DNAR

Two thirds of practitioners report rise in inappropriate DNAR orders

New research has revealed that over two thirds (70%) of practitioners are seeing an increased number of inappropriate DNAR (do not attempt resuscitation) orders issued since the start of the pandemic.

Though not legally binding, a DNAR tells doctors, nurses, and paramedics not to attempt CPR.

These orders are, however, sometimes placed onto a patient’s medical records incorrectly, giving a false account of the wishes of the patient and their family.

Worryingly, although the initial spike in DNAR misuse occurred during the Covid lockdown, research conducted by Solicitors for the Elderly (SFE) appears to show that the trend is continuing now.

Jade Gani, SFE Regional Director, became “acutely aware” of this issue when an inappropriate DNAR order was placed on a loved one’s hospital records which was luckily spotted by a family member. Jade has also noticed a rise in her professional capacity and is working with SFE to highlight the important issue.

“I was horrified because no one had been notified about the DNAR order applied, not least the individual concerned”, said Gani on the incident involving her family. She continued:

“The use of blanket DNAR orders or where decisions are made without prior discussion with patients or their families is a clear breach of both the law and best practice.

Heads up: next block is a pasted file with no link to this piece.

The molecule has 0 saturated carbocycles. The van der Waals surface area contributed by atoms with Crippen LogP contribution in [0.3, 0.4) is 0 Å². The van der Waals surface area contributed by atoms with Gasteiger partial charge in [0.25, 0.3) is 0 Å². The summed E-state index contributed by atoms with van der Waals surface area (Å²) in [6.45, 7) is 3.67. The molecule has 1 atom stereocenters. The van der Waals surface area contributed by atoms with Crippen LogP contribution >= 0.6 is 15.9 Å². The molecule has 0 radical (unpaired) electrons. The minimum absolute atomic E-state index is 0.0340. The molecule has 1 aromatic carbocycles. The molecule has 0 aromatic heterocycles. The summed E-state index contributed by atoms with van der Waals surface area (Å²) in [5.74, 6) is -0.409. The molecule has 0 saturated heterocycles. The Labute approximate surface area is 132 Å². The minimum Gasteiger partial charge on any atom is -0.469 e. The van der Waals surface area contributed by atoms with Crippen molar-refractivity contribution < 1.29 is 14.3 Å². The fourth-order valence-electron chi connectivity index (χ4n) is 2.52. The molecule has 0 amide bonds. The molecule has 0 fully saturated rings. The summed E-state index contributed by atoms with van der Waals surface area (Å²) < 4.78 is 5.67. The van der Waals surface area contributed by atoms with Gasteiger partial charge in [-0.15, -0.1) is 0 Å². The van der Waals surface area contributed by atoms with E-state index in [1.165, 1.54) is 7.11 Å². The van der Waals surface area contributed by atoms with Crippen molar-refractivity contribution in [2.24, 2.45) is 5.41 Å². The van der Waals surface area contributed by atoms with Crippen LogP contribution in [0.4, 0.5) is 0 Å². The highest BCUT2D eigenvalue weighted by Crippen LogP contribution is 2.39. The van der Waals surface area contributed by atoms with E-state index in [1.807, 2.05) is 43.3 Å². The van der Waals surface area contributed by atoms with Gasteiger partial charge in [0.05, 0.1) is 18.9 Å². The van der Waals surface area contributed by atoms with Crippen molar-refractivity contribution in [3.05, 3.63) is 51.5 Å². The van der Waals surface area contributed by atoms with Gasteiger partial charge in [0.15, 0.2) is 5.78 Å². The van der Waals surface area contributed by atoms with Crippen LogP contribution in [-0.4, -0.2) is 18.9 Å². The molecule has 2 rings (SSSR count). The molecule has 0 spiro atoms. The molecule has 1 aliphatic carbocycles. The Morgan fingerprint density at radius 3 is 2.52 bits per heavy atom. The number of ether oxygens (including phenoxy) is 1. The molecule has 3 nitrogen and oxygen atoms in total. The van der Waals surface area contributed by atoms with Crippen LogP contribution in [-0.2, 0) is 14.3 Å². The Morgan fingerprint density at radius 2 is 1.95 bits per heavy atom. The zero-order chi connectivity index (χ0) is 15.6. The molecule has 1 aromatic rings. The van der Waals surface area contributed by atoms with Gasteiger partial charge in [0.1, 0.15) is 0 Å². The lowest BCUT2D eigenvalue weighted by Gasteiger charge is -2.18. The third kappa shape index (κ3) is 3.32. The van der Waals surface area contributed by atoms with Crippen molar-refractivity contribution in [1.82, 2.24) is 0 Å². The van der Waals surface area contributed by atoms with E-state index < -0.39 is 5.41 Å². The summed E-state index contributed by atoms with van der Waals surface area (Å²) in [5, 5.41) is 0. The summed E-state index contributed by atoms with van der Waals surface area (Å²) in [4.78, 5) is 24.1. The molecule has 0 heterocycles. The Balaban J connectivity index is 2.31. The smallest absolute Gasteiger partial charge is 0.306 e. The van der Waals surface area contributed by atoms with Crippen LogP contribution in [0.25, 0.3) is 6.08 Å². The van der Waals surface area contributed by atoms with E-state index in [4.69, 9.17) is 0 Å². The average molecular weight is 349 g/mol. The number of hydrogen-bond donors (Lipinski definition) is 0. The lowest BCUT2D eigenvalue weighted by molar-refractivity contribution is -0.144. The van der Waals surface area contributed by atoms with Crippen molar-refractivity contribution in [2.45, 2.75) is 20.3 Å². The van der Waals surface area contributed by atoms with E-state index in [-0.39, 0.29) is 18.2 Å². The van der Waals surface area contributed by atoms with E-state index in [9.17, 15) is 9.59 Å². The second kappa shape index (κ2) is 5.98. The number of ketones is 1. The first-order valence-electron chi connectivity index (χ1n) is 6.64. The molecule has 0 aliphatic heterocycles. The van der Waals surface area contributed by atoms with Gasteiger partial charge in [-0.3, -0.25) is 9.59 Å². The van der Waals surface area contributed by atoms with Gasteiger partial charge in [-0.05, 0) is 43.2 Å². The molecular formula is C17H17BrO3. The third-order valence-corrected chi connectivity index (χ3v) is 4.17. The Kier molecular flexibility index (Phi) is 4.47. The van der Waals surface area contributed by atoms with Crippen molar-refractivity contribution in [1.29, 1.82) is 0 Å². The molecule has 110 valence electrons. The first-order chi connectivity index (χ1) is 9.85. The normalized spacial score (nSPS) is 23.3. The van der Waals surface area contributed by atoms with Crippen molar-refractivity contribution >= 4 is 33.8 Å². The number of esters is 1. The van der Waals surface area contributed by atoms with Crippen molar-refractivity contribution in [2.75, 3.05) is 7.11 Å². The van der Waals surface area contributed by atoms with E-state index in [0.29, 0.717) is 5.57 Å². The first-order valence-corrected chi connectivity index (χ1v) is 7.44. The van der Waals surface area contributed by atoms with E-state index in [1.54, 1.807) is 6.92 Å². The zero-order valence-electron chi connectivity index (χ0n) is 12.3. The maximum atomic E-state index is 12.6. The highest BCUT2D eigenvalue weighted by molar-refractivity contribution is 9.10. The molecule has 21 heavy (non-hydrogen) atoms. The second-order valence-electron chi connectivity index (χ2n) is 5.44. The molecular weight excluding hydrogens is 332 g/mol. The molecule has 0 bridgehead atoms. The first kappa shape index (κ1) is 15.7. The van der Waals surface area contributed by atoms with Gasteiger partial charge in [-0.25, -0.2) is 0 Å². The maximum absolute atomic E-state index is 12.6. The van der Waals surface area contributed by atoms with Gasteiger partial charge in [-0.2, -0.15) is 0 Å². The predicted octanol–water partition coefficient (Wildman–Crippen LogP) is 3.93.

It shows a complete disregard for older and vulnerable people, as well as their loved ones.”

The Care Quality Commission (CQC) investigated use of DNARs through the pandemic and highlighted a number of issues with how they were being used.

A number of issues regarding the use of DNARs were found within a review conducted by the Care Quality Commission (CQC) during the pandemic. However, Gani said the worry is that “the lessons from this haven’t been learned”. The fact that 70% of SFE members have suggested they have seen a rise in the appropriate use of DNARs seems to confirm this. Gani continued:

“Of course, the use of resuscitation or CPR may not be the appropriate course of treatment for every individual. Even if successful, the side-effects might severely affect quality of life. And other treatments may well be appropriate, such as fluids, antibiotics, admission to hospital, or even treatment in an intensive care unit.

The issue here is applying a DNAR without meaningful discussion with the patient and their family or those nominated as attorneys where a Lasting Power of Attorney (LPA) is in place.

There is a real lack of understanding about how DNARs should be used which is causing distress to vulnerable people, and ultimately failing to give them the dignity and control over the end of their lives they have a right to.”

SFE is imploring NHS Trusts and care homes to increase knowledge around how DNARs should be used and encouraging vulnerable people and their families to seek independent advice before signing an order.

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